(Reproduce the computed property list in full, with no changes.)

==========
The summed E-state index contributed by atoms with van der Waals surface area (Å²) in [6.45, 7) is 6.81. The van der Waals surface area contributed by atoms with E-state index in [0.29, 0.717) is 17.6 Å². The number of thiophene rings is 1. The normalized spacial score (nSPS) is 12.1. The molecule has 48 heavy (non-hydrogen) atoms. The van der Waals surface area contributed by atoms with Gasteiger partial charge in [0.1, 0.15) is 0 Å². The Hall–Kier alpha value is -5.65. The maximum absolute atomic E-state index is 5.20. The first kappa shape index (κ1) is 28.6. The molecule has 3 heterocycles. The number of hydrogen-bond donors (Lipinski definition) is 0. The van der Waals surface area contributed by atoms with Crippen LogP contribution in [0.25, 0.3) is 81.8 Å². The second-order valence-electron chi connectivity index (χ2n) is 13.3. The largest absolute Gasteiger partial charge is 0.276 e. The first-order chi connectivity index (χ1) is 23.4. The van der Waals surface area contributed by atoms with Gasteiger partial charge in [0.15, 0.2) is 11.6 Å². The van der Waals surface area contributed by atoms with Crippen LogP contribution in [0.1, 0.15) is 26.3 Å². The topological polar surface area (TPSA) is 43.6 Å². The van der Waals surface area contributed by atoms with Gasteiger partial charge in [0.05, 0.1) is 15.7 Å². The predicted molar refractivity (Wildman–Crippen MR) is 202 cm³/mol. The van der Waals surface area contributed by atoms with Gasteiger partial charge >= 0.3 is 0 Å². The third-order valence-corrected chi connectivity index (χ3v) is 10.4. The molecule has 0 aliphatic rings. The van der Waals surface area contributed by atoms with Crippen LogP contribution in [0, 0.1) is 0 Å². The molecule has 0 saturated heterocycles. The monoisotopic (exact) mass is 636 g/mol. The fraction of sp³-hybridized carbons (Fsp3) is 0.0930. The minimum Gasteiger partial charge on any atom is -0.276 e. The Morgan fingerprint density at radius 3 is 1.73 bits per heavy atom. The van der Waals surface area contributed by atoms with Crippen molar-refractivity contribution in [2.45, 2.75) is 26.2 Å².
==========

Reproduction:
The summed E-state index contributed by atoms with van der Waals surface area (Å²) in [6.45, 7) is 6.81. The van der Waals surface area contributed by atoms with E-state index in [0.29, 0.717) is 17.6 Å². The number of thiophene rings is 1. The normalized spacial score (nSPS) is 12.1. The molecule has 48 heavy (non-hydrogen) atoms. The van der Waals surface area contributed by atoms with Gasteiger partial charge in [0.1, 0.15) is 0 Å². The Hall–Kier alpha value is -5.65. The maximum absolute atomic E-state index is 5.20. The first kappa shape index (κ1) is 28.6. The molecule has 3 heterocycles. The number of hydrogen-bond donors (Lipinski definition) is 0. The van der Waals surface area contributed by atoms with Crippen LogP contribution in [0.25, 0.3) is 81.8 Å². The second-order valence-electron chi connectivity index (χ2n) is 13.3. The largest absolute Gasteiger partial charge is 0.276 e. The first-order chi connectivity index (χ1) is 23.4. The van der Waals surface area contributed by atoms with Gasteiger partial charge in [0.15, 0.2) is 11.6 Å². The van der Waals surface area contributed by atoms with Crippen LogP contribution in [0.1, 0.15) is 26.3 Å². The topological polar surface area (TPSA) is 43.6 Å². The van der Waals surface area contributed by atoms with Gasteiger partial charge in [0.05, 0.1) is 15.7 Å². The predicted molar refractivity (Wildman–Crippen MR) is 202 cm³/mol. The van der Waals surface area contributed by atoms with Gasteiger partial charge >= 0.3 is 0 Å². The third-order valence-corrected chi connectivity index (χ3v) is 10.4. The molecule has 0 aliphatic rings. The van der Waals surface area contributed by atoms with Crippen LogP contribution in [0, 0.1) is 0 Å². The molecule has 0 saturated heterocycles. The monoisotopic (exact) mass is 636 g/mol. The fraction of sp³-hybridized carbons (Fsp3) is 0.0930. The minimum Gasteiger partial charge on any atom is -0.276 e. The Morgan fingerprint density at radius 3 is 1.73 bits per heavy atom. The van der Waals surface area contributed by atoms with Crippen molar-refractivity contribution in [2.45, 2.75) is 26.2 Å².